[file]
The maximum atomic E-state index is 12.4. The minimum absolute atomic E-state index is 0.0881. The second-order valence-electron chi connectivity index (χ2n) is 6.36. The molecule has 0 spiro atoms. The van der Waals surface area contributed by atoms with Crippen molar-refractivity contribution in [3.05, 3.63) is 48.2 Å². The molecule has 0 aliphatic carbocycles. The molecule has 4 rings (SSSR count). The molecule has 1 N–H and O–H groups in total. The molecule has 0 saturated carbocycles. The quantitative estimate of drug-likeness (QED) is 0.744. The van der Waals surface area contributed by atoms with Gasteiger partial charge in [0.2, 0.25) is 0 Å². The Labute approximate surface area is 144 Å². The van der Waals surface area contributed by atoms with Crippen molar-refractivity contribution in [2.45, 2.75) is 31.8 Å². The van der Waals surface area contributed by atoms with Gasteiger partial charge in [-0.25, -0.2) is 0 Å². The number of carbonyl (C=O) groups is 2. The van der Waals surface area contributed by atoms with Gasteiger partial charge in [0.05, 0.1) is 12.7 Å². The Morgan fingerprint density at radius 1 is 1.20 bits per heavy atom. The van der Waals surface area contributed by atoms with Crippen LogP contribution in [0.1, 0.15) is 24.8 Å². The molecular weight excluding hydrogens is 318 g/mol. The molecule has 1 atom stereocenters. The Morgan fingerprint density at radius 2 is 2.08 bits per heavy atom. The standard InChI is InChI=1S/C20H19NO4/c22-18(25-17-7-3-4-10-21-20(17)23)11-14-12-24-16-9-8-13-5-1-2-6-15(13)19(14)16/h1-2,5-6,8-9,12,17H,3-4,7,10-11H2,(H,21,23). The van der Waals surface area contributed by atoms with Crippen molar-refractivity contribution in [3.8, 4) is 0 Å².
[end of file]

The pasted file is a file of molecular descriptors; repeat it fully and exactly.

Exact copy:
The maximum atomic E-state index is 12.4. The minimum absolute atomic E-state index is 0.0881. The second-order valence-electron chi connectivity index (χ2n) is 6.36. The molecule has 0 spiro atoms. The van der Waals surface area contributed by atoms with Crippen molar-refractivity contribution in [3.05, 3.63) is 48.2 Å². The molecule has 0 aliphatic carbocycles. The molecule has 4 rings (SSSR count). The molecule has 1 N–H and O–H groups in total. The molecule has 0 saturated carbocycles. The quantitative estimate of drug-likeness (QED) is 0.744. The van der Waals surface area contributed by atoms with Gasteiger partial charge in [0.2, 0.25) is 0 Å². The Labute approximate surface area is 144 Å². The van der Waals surface area contributed by atoms with Crippen molar-refractivity contribution in [2.45, 2.75) is 31.8 Å². The van der Waals surface area contributed by atoms with Gasteiger partial charge in [-0.25, -0.2) is 0 Å². The number of carbonyl (C=O) groups is 2. The van der Waals surface area contributed by atoms with Gasteiger partial charge in [0.05, 0.1) is 12.7 Å². The Morgan fingerprint density at radius 1 is 1.20 bits per heavy atom. The van der Waals surface area contributed by atoms with Crippen LogP contribution in [0.1, 0.15) is 24.8 Å². The molecular weight excluding hydrogens is 318 g/mol. The molecule has 1 atom stereocenters. The Morgan fingerprint density at radius 2 is 2.08 bits per heavy atom. The standard InChI is InChI=1S/C20H19NO4/c22-18(25-17-7-3-4-10-21-20(17)23)11-14-12-24-16-9-8-13-5-1-2-6-15(13)19(14)16/h1-2,5-6,8-9,12,17H,3-4,7,10-11H2,(H,21,23). The van der Waals surface area contributed by atoms with Crippen molar-refractivity contribution in [3.8, 4) is 0 Å².